BY EMMANUEL ATUFU
Vote Democrat, no matter what. It does not matter who the candidate is or whether you agree with them or not, you have to vote Democrat.
For many African-Americans, this is a fact of life. And the reason behind it is simple, the Democratic Party is the party of the poor.
The Democratic Party rely more on government control to influence the economy and keep the aggressive “profit over people” motives of businesses in check.
The Republican Party, generally speaking, are viewed as the more business-friendly party because they favor trickle-down economics and a limited role of government in regards to regulating the economy.
Given their pro-business stance, Republicans tend to garner support from businesses and wealthy individuals, while Democrats, for the most part, garner support from the middle class and minorities.
But it was not always like that. After the Civil War, the vast majority of African-Americans identified as Republicans. The reason was simple, it was the Republican Party, which was started by abolitionists, and was the party of Abraham Lincoln, that fought against slavery.
The election of Franklin D. Roosevelt signaled the beginning of the change among African-Americans. In 1936, FDR garnered 71 percent of the African-American vote for president and replicated those numbers in the next two elections, according to the Joint Center for Political and Economic Studies.
But by 1964, the percentage of African-Americans who considered themselves Democrat rose to 82 percent according to data aggregator, Black Demographics. Not only that, 94 percent of African-Americans voted for a Democrat for president in 1964.
This was a surprising accomplishment for the Democratic Party because the percentage of African-Americans who identified as Democrat was roughly the same for those who considered themselves Republican.
But it was not until 1948 when Harry Truman garnered 77 percent support from African-Americans, according to FactCheck, that a majority of them reported that they identified as Democrats.
The reason behind that was earlier that year, Truman issued an executive order that desegregated the military, as well as put in place regulations against racial bias in federal employment.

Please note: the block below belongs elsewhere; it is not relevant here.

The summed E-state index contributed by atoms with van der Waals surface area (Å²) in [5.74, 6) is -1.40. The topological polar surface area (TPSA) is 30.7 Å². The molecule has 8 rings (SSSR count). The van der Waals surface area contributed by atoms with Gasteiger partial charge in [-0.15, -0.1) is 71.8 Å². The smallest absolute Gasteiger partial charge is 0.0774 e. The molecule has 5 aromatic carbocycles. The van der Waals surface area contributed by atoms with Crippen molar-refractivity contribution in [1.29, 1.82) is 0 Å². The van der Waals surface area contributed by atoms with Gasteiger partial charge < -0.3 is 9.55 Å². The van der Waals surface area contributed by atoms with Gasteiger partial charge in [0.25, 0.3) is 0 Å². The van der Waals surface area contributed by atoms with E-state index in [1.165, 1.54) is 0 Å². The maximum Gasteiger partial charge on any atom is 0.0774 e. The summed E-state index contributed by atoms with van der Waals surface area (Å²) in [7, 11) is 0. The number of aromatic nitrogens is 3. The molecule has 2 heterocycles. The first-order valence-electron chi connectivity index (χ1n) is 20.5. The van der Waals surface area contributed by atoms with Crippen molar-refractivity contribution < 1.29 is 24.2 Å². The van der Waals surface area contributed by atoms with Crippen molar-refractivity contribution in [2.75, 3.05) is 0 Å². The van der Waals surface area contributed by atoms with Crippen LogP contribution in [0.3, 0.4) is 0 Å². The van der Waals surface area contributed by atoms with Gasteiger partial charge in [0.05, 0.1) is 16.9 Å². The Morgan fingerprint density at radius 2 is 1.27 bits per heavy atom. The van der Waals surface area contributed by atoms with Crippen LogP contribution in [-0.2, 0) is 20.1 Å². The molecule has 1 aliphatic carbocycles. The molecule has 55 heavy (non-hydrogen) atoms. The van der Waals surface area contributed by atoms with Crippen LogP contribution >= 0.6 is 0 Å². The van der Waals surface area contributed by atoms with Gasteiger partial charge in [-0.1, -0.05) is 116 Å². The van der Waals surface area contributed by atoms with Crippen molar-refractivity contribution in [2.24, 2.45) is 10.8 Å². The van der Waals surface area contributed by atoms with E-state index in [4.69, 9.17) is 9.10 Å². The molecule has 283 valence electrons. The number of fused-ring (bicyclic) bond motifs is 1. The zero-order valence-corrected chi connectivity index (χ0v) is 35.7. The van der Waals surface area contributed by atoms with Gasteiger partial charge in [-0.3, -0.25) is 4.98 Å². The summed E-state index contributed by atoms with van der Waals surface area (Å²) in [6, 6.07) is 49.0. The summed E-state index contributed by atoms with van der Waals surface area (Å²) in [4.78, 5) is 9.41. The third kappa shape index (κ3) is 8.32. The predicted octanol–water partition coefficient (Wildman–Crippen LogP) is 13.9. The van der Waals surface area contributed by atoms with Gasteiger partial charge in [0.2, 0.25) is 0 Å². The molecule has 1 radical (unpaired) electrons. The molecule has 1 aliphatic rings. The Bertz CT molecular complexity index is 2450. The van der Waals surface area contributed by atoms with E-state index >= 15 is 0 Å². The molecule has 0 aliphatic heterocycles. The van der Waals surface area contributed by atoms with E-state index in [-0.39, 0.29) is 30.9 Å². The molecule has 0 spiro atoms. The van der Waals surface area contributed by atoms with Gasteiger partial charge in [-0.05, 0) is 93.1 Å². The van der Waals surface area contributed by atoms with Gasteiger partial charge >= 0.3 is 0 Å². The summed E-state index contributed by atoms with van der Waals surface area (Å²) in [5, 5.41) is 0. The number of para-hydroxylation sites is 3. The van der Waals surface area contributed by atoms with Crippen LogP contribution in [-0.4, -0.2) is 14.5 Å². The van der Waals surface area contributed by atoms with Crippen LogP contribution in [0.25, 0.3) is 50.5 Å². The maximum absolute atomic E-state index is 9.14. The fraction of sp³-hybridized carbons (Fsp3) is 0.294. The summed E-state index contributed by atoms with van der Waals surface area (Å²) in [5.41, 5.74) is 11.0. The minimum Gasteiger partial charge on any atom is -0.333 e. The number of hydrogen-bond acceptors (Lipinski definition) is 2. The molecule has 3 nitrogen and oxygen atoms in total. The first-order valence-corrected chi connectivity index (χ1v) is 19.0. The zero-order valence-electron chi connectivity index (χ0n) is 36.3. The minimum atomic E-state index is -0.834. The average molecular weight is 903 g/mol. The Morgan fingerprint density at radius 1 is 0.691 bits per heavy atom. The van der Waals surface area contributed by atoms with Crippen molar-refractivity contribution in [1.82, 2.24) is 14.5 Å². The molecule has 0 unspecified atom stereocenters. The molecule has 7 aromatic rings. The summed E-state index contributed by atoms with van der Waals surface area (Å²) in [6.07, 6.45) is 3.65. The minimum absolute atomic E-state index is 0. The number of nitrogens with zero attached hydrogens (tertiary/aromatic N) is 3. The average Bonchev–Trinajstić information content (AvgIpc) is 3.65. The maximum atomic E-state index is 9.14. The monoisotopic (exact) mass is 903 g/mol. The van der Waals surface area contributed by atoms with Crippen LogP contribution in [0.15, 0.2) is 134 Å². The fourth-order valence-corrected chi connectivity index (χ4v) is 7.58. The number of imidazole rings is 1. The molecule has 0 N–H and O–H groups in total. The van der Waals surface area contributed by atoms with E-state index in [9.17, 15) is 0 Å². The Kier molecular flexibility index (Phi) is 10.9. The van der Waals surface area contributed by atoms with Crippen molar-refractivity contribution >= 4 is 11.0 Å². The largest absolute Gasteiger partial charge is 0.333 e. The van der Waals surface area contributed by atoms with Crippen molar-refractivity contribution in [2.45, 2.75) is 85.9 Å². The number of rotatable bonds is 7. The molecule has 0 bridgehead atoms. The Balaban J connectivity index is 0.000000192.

But even after that, African-Americans still showed support for Republican nominees for several elections. Eisenhower got 39 percent support in 1956, and Nixon got 32 percent support in 1960 according to FactCheck.
Everything changed after Lyndon B. Johnson passed the landmark Civil Rights Act of 1964 and the following year, signed into law the Voting Rights Act of 1965.
From there on out, African-American loyalty to the Democratic Party was solidified for good. No other Republican presidential candidate got more than 15 percent of the African-American vote.
On the other hand, every Democratic presidential candidate since 1964 has gotten at least 80 percent of the African-American vote, according to Black Demographics. So historically, it made perfect sense for African-Americans to vote for Democrats, but things are different now that it is irrational for African-Americans to still disproportionately vote for Democrats.
Take for example the 2008 and 2012 elections in which President Obama garnered support from 95 and 93 percent of African-Americans, respectively, according to Black Demographics.
But the real question is what African-Americans have gained under a Democrat as president. The inconvenient truth is that African-Americans have not made any significant economic progress under 8 years of the Obama administration. In fact, the opposite is true.
Income inequality between African-Americans and Caucasians is at its widest gap in 25 years. According to a study by PEW in 2014, the average white household was worth $141,900, while the average African-American household was worth $11,000.
Additionally, according to the Economic Policy Institute, the real median household income for African-Americans in 2014 was $35,398 compared to $74,297 for Asians, $60,256 for Caucasians, and $42,491 for Hispanics.
To add insult to injury, the African-American poverty rate, as of 2014, is 26.2 percent or 10.8 million people, according to poverty data tracker, Talk Poverty.
That means that African-Americans, whom only make up about 13 percent of the U.S. population, account for almost a quarter of those living in poverty.
The 2016 presidential elections are underway and the two remaining Democratic candidates are out pandering to African-Americans, hoping they can receive their support.
African-Americans must realize the Democratic Party is not their ally. They are the party of the poor, which means as long as people are either poor or struggling, the party will keep winning elections.
African-Americans must send a strong message to the Democratic Party at the state and national level, that if they are going to keep taking their votes for granted, then they will either not vote for Democrats, or they will not vote at all.